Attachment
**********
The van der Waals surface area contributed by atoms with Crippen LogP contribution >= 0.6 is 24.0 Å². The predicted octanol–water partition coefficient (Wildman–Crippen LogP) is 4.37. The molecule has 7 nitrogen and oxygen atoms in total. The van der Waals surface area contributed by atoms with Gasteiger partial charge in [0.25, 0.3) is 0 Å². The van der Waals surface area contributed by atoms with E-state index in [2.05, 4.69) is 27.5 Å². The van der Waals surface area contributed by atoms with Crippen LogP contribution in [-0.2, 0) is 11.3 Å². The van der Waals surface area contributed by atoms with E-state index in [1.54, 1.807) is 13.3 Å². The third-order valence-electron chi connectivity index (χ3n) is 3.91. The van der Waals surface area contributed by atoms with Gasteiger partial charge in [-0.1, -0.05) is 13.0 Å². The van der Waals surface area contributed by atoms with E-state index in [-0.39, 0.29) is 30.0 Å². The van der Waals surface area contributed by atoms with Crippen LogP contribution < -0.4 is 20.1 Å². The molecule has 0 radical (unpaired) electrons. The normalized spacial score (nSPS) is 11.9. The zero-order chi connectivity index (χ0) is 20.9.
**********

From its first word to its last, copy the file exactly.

The van der Waals surface area contributed by atoms with Crippen LogP contribution >= 0.6 is 24.0 Å². The predicted octanol–water partition coefficient (Wildman–Crippen LogP) is 4.37. The molecule has 7 nitrogen and oxygen atoms in total. The van der Waals surface area contributed by atoms with Gasteiger partial charge in [0.25, 0.3) is 0 Å². The van der Waals surface area contributed by atoms with E-state index in [2.05, 4.69) is 27.5 Å². The van der Waals surface area contributed by atoms with Crippen LogP contribution in [-0.2, 0) is 11.3 Å². The van der Waals surface area contributed by atoms with E-state index in [1.54, 1.807) is 13.3 Å². The third-order valence-electron chi connectivity index (χ3n) is 3.91. The van der Waals surface area contributed by atoms with Gasteiger partial charge in [-0.1, -0.05) is 13.0 Å². The van der Waals surface area contributed by atoms with E-state index in [-0.39, 0.29) is 30.0 Å². The van der Waals surface area contributed by atoms with Crippen LogP contribution < -0.4 is 20.1 Å². The molecule has 0 radical (unpaired) electrons. The normalized spacial score (nSPS) is 11.9. The zero-order chi connectivity index (χ0) is 20.9.